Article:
Psychedelics are back in vogue. But this time around, it’s different. Gone is the controversial, transgressive, counterculture spin that psychedelics carried in the rebel 1960’s. The current psychedelic revival is pragmatic, goal-oriented, and in many ways quintessentially mainstream.
Whether it’s ballot measures legalizing magic mushrooms, or Silicon Valley tech bros microdosing LSD to boost their work performance, or LA soccer moms embarking on trendy ayahuasca retreats, the signs of a psychedelic renaissance in the United States are hard to miss.
Psychedelic start-ups are the latest venture capital craze, and new research centers at prestigious academic institutions such as Johns Hopkins, UC Berkeley, Mt. Sinai, and Harvard’s Massachusetts General Hospital are studying the effects of psychedelics on anxiety, addiction, PTSD, obsessive-compulsive disorder, end-of-life transition, and much more. The FDA has even fast-tracked psilocybin, the psychedelic mushroom extract, for approval as a treatment for refractory depression.
Do a Google search of “magic mushrooms” and you’ll find a vast marketplace with texts on how to grow your own phantastic fungi, T-shirts and pajamas embellished with cheerful red-and-white images of amanita muscaria, and online shops offering hallucinogenic mushroom spores, stealthily payable by Bitcoin – while best-selling books like A Really Good Day by Ayelet Waldman and Michael Pollan’s How to Change Your Mind (now a Netflix documentary series) depict psychedelics as eminently useful for self-exploration, spiritual refreshment, and breaking bad habits.
While it may seem like the recent cultural swerve to normalize psychedelics is long overdue good news, there’s also a disturbing side to all this. For a reality check, we turn to Psychedelic Justice: Toward a Diverse and Equitable Psychedelic Culture, an under-the-radar anthology edited by Beatriz Labate and Clancy Cavnar. Published in 2021 by Synergetic Press in collaboration with the Chacruna Institute for Psychedelic Plant Medicine, this book merits serious attention.
Psychedelic Justice kicks up the kind of dust you won’t find in mainstream media. It grapples with difficult questions about discrimination, sexual abuse, and the legacy of colonialism, while advocating for an inclusive, social justice-focused psychedelic ethos.
While all the contributors to this collection deeply respect the transformative power of psychedelics as healing agents, they implore us to think of these substances as far more than catalysts for changing the individual mind. Nor should they be seen as a magical panacea for the ills of the modern world. Psychedelics are really more like mirrors, revealing not only who we are as individuals, but who we could be as a healthy, equitable society.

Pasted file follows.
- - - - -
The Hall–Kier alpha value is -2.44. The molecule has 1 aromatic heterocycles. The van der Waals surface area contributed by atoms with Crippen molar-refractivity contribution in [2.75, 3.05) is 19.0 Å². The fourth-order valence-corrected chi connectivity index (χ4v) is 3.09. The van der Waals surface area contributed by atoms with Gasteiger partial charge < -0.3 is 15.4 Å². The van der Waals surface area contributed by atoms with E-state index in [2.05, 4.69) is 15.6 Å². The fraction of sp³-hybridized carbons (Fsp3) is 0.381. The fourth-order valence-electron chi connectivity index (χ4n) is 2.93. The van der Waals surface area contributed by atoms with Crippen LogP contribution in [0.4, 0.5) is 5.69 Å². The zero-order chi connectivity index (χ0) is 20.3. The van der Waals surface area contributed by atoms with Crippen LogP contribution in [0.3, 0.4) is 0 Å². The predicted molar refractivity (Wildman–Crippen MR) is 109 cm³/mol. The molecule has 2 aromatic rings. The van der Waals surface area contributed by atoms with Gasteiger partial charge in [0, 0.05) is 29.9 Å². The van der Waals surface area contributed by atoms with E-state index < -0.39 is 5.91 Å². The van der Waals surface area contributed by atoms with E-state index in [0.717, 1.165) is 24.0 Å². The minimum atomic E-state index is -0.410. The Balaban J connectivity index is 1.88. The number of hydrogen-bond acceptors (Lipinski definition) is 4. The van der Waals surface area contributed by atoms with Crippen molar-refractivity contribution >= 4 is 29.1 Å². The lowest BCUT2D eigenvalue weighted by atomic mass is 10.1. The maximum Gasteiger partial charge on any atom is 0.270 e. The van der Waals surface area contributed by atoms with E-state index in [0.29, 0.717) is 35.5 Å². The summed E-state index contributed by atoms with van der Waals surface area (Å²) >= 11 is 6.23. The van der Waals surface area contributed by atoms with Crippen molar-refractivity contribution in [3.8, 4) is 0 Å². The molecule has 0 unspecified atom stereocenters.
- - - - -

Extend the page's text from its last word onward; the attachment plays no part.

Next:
“Let’s not underestimate what we can achieve with these plant teachers as our accomplices,” Charlotte Walsh writes in the essay, “Beyond the Prohibition of Plant Medicines.” They can help us “to recognize the illusion of separation from others, to connect with nature, with the sacred, with love, and in doing so, they teach us to find succor from within, rather than endlessly trying to fill that gaping hole…”
Diversity in the Psychedelic Space
While several universities and start-ups are conducting studies on treating trauma with psychedelics, Black people with PTSD and other mental struggles are leery of giving it a try, according to writer Monnica Williams. In her essay, “Why Black People Should Embrace Psychedelic Healing,” Williams explains that reluctance among African Americans to join the psychedelic renaissance is partly due to the stigma attached to illicit substances and the long history of drug-related oppression of Black people.
From barbaric LSD experiments conducted on Black prison inmates in the 1950s (see Acid Dreams by Lee and Shlain) to the biased criminal justice system that used the Reagan-era “War on Drugs” as a pretext for the mass incarceration of Black people, African Americans are understandably wary of psychedelics “and the vulnerability that comes with being in an altered state,” says Williams. Despite these barriers, she maintains that Blacks could profoundly benefit from these substances, especially for addressing “racial trauma” and the wounds suffered by “large and small blows from discrimination accumulated over a lifetime.”